What are permitted development rights?
You can make certain types of minor changes to your house without needing to apply for planning permission. These are called "permitted development rights". They derive from a general planning permission granted not by the Council but by Parliament.
Circumstances where permitted development rights are restricted or removed
Permitted development rights which apply to many common projects for houses do not apply to flats, maisonettes or other buildings.
In some areas, known generally as 'designated areas', permitted development rights are more restricted. If you live in a Conservation Area or an Area of Outstanding Natural Beauty, you will need to apply for planning permission for certain types of work which do not need an application in other areas (refer to the Local Plan to see if your property is located within one of these areas). There are also different requirements if the property is a listed building (click here to search if your property is listed).
In some areas, permitted development rights may have been withdrawn using an ‘Article 4 Direction’. This will mean that you have to submit a planning application for work which normally does not need one. Please click here for more information about Article 4 Directions.
In some instances, there may be a planning condition that also restricts permitted development rights. This is typical for more modern housing estates.
Houses created through permitted development rights to change use from shops, financial and professional services premises or agricultural buildings cannot use householder permitted development rights to improve, alter or extend homes: planning permission is required.
Please click here if you want clarification whether planning permission is needed, or not, for a specific proposal or want advice as to whether a proposal is likely to be supported by the Council before submitting a planning application.
Changes to permitted development rights
On the 30th May 2013 changes were made to the types and scale of development that is now considered to be permitted development for the following:
- Home extensions (outside Conservation Areas, Areas of Outstanding Natural Beauty and Sites of Special Scientific Interest*),
- School extensions,
- Permitted changes of use,
- Business premises extensions, and
- Electronic communications infrastructure.
*Please refer to our Local Plan to find out if your property is located within one of these designations.
The Householder Prior Notification Scheme which commenced in 2013 and allowed householders to build larger single-storey rear extensions under permitted development has now been made permanent. These new regulations do not apply if your property is within a Conservation Area, Area of Outstanding Natural Beauty or Site of Special Scientific Interest. The size limits double from 4 metres to 8 metres for detached houses, and from 3 metres to 6 metres for all other houses with a height limit for both of no more than 4 metres. These new larger extensions (i.e. if they extend between 4 and 8 metres or between 3 and 6 metres) must go through a ‘Householder Prior Notification’ process. This means that a homeowner wishing to build an extension within these parameters must notify the Council of their intention to build together with supporting details and plans. The Council will then notify neighbouring properties adjoining the site, including to the rear inviting comments within 21 days. If any objection is subsequently received the Council must then decide whether the extension should be approved or not. The development may not be started until the Council has notified the person of its decision or until 42 days has passed without any notification being received. To rely upon this right, the development notification of its completion must be submitted to the Council.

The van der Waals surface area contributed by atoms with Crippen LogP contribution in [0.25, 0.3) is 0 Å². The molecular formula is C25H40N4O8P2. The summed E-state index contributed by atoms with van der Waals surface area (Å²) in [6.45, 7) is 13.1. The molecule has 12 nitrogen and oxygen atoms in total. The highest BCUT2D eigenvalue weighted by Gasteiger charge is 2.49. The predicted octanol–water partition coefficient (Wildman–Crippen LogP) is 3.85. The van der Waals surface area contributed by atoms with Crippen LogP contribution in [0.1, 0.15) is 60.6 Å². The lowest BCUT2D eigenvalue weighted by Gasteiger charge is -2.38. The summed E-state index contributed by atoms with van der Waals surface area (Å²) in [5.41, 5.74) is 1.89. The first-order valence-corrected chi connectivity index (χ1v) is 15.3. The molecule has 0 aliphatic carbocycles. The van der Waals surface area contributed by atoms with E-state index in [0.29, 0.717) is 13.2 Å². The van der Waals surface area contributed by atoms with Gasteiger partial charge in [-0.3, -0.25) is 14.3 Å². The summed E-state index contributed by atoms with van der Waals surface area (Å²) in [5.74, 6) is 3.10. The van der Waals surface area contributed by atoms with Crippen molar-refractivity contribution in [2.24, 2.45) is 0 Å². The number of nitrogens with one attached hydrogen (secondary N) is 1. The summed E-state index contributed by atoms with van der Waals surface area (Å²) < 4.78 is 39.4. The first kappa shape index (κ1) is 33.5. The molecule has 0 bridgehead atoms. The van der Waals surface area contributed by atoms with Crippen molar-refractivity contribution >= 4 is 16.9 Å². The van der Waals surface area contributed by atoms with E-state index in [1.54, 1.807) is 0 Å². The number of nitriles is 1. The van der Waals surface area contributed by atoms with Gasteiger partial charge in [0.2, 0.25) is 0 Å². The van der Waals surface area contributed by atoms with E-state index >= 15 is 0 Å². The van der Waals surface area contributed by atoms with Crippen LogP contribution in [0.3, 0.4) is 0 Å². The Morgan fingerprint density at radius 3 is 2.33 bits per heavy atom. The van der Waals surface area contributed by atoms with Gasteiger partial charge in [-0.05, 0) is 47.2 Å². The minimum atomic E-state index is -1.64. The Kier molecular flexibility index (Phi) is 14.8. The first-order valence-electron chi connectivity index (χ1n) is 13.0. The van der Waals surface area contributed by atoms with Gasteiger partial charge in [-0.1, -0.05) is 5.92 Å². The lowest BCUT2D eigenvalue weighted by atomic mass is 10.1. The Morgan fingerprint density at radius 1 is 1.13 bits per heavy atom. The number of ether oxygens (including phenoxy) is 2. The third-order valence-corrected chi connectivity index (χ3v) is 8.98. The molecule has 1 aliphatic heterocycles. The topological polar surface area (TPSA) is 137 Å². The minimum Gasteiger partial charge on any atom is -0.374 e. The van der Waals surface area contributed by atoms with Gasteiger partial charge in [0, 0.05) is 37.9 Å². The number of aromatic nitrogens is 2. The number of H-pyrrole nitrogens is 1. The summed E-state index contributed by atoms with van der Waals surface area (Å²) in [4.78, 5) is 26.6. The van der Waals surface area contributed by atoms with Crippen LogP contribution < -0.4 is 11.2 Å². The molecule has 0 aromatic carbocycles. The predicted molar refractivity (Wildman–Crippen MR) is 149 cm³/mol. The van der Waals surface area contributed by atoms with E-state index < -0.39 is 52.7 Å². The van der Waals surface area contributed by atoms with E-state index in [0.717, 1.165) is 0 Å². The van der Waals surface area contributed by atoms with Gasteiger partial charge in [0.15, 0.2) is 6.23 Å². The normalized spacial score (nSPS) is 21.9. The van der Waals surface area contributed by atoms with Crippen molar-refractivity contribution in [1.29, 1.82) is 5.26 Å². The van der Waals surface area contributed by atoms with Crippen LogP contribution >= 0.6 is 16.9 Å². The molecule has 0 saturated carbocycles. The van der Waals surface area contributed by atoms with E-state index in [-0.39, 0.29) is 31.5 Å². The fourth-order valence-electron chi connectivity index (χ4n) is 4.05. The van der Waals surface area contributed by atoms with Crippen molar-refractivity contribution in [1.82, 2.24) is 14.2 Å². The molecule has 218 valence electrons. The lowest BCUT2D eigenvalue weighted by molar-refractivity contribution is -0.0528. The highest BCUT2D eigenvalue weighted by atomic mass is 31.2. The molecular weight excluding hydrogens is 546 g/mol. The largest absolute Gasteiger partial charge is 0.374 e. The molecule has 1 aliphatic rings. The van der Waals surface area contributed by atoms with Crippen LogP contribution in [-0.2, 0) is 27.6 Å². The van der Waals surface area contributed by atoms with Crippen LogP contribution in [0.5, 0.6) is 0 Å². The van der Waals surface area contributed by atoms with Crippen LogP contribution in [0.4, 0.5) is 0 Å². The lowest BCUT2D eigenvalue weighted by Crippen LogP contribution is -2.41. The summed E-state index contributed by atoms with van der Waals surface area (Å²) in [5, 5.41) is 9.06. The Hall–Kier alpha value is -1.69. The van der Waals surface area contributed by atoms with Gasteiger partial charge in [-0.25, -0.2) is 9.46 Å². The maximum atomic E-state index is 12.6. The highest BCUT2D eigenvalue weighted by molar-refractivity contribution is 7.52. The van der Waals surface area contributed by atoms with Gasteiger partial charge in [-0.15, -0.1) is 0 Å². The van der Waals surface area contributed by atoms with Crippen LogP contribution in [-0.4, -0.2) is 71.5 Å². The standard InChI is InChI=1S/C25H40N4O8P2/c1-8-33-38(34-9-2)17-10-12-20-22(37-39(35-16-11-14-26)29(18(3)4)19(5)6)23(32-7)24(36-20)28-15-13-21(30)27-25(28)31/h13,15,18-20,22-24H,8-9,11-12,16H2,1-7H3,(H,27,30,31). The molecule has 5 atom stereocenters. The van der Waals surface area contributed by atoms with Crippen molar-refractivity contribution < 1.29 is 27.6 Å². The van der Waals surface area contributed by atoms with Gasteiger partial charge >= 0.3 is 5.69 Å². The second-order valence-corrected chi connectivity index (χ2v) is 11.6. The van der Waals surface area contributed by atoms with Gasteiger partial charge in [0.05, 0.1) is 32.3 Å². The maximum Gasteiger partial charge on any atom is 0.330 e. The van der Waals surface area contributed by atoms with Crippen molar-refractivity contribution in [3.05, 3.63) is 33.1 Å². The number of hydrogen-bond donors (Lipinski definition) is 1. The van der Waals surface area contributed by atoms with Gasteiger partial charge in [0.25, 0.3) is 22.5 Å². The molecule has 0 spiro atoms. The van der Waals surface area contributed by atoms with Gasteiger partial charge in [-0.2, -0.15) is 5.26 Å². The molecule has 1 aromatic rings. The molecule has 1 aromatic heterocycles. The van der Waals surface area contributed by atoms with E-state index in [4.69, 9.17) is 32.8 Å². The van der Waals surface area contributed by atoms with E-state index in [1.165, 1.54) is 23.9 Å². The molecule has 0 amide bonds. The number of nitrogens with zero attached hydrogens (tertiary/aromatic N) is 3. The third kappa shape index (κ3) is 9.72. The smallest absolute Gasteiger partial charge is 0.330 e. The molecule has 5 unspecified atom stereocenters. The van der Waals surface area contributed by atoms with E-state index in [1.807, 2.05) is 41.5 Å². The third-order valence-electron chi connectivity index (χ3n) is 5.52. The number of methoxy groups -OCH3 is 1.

It is important to remember that your extension MUST meet all other parts of the legislation to allow you to qualify for the ‘Prior Notification’ process. Please note that if your proposal fails to meet the criteria of the ‘Prior Notification’ process your paperwork will be returned to you. You are strongly advised to make a Householder Pre Application Enquiry before your Prior Notification Application which will assess all parts of Class A of the General Permitted Development Order together with the history of your property and advise you of what type of application you will need to make. If you are unsure please see our Advice before making an application page or alternatively you can make an application for a certificate of lawful development.
Please note that as of 25th of May 2019 there will be a fee of £96 for this service.
http://planningjungle.com/wp-content/uploads/Part-1-of-the-GPDO-Larger-Rear-Extensions-Guide-FREE-VERSION.pdfPlease click here to see a flow chart of the ‘Householder Prior Notification’ process